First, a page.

The present invention is described in detail below with reference to the drawings, in which:
FIG. 1 is a block diagram of a data processing system 10 that is suitable for practicing a preferred embodiment of the present invention;
FIG. 2 is a more detailed schematic diagram of a memory subsystem of the data processing system 10 of FIG. 1;
FIG. 3 is a more detailed depiction of a SIMM in the memory subsystem of FIG. 2;
FIG. 4 is a schematic representation of a portion of the registers 21 of FIG. 1;
FIG. 5 is a schematic representation of the address unit 23 of the memory controller 16 of FIG. 1;
FIGS. 6a-6d depict different address formats for different types of DRAM chips;
FIG. 7 is a schematic diagram of the RAM address generator 36 of FIG. 5; and
FIG. 8 is a diagram depicting the mapping of an address on bus 24 to a row address and a column address for 16 Mb chips.
A preferred embodiment of the present invention is described with reference to the drawings. The invention relates to a memory subsystem that operates with 1 Mb, 4 Mb and 16 Mb DRAM memory modules. Each memory module includes several DRAM chips. The memory subsystem determines what size memory modules are to be accessed by each memory access request and generates an appropriate address that is forwarded to the module. The memory controller generates addresses that work equally well for accessing symmetrically addressed 16 Mb DRAM chips and asymmetrically addressed DRAM chips.
FIG. 1 shows a data processing system 10 suitable for implementing the present invention. The data processing system 10 includes a microprocessor 12 that directs the activities of the data processing system. The microprocessor 12 has access to a programmable read only memory (PROM) 26 that holds initialization routine code for execution on start up of the data processing system. The data processing system 10 also includes a memory subsystem, comprising a memory controller 16 and a memory 20. The memory controller 16 controls access to memory 20. The memory controller 16 contains a number of components, including registers 21, a control signal generator 25 and an address unit 23. The registers 21 are used to hold control and status information. The control signal generator 25 is used to generate control signals that are forwarded to the memory 20. The address unit 23 generates addresses that are applied to memory 20.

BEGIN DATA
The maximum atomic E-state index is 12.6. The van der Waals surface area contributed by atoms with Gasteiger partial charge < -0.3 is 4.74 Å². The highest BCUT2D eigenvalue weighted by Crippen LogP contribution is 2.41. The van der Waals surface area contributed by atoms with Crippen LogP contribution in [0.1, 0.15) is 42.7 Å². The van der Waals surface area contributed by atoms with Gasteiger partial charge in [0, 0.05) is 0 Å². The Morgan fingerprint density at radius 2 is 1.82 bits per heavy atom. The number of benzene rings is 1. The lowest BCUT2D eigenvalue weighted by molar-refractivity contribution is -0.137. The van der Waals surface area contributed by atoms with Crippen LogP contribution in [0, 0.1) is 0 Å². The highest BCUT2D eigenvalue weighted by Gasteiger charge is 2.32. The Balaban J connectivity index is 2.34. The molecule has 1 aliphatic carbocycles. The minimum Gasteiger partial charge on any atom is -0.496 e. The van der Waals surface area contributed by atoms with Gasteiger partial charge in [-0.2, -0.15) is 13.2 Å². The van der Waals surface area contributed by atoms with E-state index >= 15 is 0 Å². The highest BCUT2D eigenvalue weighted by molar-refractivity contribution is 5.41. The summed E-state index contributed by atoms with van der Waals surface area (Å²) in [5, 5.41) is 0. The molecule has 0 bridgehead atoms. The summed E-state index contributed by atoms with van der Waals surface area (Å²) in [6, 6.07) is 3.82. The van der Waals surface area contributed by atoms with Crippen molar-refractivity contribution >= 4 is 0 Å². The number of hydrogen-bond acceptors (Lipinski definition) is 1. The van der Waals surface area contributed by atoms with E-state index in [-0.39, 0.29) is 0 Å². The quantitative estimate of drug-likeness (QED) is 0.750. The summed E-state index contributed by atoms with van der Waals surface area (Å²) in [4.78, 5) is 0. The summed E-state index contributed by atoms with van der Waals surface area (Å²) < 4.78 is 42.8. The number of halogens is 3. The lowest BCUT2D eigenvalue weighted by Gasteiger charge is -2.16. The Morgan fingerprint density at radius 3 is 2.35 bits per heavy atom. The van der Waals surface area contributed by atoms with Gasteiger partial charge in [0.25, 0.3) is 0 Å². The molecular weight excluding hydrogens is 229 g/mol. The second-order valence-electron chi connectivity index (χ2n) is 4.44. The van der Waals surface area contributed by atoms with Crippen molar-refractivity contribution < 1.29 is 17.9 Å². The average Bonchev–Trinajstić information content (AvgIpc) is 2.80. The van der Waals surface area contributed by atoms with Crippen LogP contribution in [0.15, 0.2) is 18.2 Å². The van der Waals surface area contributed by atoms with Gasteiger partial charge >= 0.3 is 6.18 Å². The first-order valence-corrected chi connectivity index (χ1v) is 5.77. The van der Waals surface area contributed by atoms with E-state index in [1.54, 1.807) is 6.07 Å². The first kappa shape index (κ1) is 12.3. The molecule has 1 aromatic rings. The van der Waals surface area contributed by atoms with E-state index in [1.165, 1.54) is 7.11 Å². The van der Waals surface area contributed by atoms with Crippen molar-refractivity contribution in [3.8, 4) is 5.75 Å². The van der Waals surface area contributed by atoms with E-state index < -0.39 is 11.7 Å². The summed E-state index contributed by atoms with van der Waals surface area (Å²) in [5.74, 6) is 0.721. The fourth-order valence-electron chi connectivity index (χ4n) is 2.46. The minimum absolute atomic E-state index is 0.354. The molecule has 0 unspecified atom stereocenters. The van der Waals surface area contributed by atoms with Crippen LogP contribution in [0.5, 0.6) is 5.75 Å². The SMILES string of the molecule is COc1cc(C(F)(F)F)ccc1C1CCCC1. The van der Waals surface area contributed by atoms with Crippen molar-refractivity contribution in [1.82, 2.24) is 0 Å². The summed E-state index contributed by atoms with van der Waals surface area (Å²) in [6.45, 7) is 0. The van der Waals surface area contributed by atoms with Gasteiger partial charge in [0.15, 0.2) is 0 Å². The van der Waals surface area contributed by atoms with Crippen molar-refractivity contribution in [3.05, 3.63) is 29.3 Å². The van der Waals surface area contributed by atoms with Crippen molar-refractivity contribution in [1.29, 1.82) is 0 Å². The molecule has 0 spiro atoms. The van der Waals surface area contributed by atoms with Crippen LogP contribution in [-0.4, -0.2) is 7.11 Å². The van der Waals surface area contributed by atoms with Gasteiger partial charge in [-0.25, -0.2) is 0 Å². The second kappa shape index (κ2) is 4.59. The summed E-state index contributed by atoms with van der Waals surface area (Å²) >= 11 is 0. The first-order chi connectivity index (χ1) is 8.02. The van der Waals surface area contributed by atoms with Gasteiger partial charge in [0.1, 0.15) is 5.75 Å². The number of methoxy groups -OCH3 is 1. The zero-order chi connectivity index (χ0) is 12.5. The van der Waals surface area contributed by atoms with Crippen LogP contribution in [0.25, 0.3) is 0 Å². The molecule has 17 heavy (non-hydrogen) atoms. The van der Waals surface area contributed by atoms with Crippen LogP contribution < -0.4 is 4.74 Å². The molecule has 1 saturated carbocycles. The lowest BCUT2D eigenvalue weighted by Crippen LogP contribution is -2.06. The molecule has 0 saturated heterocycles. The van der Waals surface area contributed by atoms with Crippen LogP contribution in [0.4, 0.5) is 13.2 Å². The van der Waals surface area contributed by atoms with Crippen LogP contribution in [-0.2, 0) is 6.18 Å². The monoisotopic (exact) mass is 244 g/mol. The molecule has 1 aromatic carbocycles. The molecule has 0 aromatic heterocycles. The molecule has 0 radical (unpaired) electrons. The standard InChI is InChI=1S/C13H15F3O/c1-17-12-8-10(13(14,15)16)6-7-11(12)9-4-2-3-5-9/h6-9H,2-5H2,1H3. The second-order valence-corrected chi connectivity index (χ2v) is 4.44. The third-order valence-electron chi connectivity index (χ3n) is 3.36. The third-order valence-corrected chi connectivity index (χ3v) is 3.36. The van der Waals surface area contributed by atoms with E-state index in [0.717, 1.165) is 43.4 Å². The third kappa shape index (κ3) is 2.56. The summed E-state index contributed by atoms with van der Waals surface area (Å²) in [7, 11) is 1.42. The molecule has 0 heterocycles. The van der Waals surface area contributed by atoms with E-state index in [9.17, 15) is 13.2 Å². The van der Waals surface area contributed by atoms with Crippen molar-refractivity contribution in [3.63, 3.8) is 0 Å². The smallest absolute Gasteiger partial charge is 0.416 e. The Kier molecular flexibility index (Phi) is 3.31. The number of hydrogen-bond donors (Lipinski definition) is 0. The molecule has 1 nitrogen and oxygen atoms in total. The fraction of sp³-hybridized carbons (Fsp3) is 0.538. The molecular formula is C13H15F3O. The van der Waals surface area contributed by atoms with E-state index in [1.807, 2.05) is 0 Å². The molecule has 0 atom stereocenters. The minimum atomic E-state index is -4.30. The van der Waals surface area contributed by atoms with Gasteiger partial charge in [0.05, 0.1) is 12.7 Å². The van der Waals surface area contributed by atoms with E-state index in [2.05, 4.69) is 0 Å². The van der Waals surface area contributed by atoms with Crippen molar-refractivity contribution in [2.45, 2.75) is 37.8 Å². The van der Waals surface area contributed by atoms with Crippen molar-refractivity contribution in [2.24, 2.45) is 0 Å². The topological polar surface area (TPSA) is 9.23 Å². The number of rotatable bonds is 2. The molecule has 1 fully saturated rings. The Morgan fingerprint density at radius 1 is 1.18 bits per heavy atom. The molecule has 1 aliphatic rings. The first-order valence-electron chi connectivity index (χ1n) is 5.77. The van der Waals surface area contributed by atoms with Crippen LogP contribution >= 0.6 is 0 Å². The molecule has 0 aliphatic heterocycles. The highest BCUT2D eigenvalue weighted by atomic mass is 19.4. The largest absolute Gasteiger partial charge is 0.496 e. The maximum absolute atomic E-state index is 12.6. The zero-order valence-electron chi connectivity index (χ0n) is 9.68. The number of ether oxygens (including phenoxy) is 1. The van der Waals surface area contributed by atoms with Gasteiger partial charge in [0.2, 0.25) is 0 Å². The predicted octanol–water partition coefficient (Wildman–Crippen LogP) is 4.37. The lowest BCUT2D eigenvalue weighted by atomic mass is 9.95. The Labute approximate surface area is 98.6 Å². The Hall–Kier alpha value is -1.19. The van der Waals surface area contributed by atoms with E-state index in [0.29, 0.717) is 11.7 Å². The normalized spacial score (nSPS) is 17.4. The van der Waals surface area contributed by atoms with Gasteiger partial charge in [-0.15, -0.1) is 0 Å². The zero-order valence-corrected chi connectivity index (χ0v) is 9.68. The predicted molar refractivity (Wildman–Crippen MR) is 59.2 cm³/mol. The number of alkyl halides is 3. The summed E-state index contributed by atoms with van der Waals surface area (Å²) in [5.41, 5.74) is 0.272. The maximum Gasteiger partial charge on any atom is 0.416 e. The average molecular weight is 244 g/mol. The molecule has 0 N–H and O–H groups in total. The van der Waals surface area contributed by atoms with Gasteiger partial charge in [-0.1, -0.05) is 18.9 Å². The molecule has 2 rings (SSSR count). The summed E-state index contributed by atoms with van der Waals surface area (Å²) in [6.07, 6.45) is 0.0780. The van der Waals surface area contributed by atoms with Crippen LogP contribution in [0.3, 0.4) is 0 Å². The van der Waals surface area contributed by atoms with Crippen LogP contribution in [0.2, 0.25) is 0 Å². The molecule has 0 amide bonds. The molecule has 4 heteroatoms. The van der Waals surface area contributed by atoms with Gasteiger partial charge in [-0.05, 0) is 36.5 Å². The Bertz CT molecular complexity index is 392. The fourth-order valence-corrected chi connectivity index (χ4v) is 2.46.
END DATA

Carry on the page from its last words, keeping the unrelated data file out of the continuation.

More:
The data processing system 10 additionally includes an input/output (I/0) subsystem comprising an I/0 controller 18 and I/0 devices 22. The I/0 controller controls communications with the I/0 devices 22. The I/0 devices include PROM 26. The microprocessor 12, the PROM 26, memory controller 16 and I/0 controller 18 are all connected to a common bus 24. The bus 24 serves as the pathway for communications between components 12, 16, 18 and 24.
FIG. 2 is a more detailed schematic diagram of the memory subsystem. An address bus 28 carries addresses from the memory controller 16 to the memory 20, and a data bus 30 carries data between memory 20 and the memory controller 16. The memory controller 16 provides a number of control signals to the memory 20 through the control signal generator 25. In particular, column address strobe (CAS) signals CAS0 and CAS1 and row address strobe (RAS) signals RAS0, RAS1, RAS2, RAS3, RAS4, RAS5, RAS6 and RAS7 are provided by memory controller 16. The CAS0 and CAS1 signals are used to strobe column addresses into the DRAM chips of memory 20. Similarly, the RAS0-RAS7 signals are used to strobe row addresses into the DRAM chips of memory 20. Before any location in memory 20 can be accessed, its column address and row address must be strobed into the DRAM chips using the CAS and RAS signals. Lastly, a write enable signal (WE) is provided by the memory controller to enable data to be written to the DRAM chips of memory 20.
Memory 20 includes a number of drivers 27 that receive and drive the CAS0 signal, CAS1 signal, RAS0 RAS7 signals and the addresses on address bus 28. The memory 20 further includes eight slots (not shown) in which memory modules may be inserted. Each slot may hold single memory module. A user of the system 10 has the option of populating the slots as he sees fit for a particular application. FIG. 2 illustrates an instance where each of the eight slots is fully loaded with a single in-line memory module (SIMM). SIMMs are well known industry standard modules. The preferred embodiment is configured to work with X36 ECC SIMMs. Slot zero is loaded with SIMM 1a; slot one is loaded with SIMM 1b; slot two is loaded with SIMM 2a; slot three is loaded with SIMM 2b, slot four is loaded with SIMM 3a; slot five is loaded with SIMM 3b; slot six is loaded with SIMM 4a; and slot seven is loaded with SIMM 4b. The SIMMs are addressed as pairs 1a and 1b, 2a and 2b, 3a and 3b, and 4a and 4b. The SIMMs of each respective pair (such as SIMMs 1a and 1b) are interconnected to receive the same RAS and CAS signals. The data bus 30 is connected to each pair of SIMMs such that bits 0-31 are connected to the first SIMM in the pair and bits 32-71 are connected to the second SIMM in the pair.